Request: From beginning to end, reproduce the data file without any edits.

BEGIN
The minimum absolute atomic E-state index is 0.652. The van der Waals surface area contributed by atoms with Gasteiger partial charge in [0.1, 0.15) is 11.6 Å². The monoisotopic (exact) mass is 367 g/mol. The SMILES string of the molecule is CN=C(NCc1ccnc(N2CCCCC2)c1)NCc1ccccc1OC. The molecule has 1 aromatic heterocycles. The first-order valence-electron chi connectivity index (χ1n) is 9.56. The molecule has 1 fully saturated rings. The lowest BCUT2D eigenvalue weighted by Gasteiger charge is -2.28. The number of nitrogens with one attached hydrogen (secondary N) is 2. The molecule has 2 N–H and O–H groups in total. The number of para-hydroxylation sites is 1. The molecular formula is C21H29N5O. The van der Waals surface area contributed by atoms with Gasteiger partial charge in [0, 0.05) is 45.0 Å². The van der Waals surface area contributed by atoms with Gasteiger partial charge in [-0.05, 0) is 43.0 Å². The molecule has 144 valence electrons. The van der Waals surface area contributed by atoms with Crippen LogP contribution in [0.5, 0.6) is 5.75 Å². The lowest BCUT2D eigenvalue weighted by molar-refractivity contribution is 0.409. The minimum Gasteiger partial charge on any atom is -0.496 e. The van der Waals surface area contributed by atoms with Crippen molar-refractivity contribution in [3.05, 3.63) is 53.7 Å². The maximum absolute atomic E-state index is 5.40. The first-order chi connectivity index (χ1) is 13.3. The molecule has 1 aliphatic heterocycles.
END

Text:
The minimum absolute atomic E-state index is 0.652. The van der Waals surface area contributed by atoms with Gasteiger partial charge in [0.1, 0.15) is 11.6 Å². The monoisotopic (exact) mass is 367 g/mol. The SMILES string of the molecule is CN=C(NCc1ccnc(N2CCCCC2)c1)NCc1ccccc1OC. The molecule has 1 aromatic heterocycles. The first-order valence-electron chi connectivity index (χ1n) is 9.56. The molecule has 1 fully saturated rings. The lowest BCUT2D eigenvalue weighted by Gasteiger charge is -2.28. The number of nitrogens with one attached hydrogen (secondary N) is 2. The molecule has 2 N–H and O–H groups in total. The number of para-hydroxylation sites is 1. The molecular formula is C21H29N5O. The van der Waals surface area contributed by atoms with Gasteiger partial charge in [0, 0.05) is 45.0 Å². The van der Waals surface area contributed by atoms with Gasteiger partial charge in [-0.05, 0) is 43.0 Å². The molecule has 144 valence electrons. The van der Waals surface area contributed by atoms with Crippen LogP contribution in [0.5, 0.6) is 5.75 Å². The lowest BCUT2D eigenvalue weighted by molar-refractivity contribution is 0.409. The minimum Gasteiger partial charge on any atom is -0.496 e. The van der Waals surface area contributed by atoms with Crippen molar-refractivity contribution in [3.05, 3.63) is 53.7 Å². The maximum absolute atomic E-state index is 5.40. The first-order chi connectivity index (χ1) is 13.3. The molecule has 1 aliphatic heterocycles.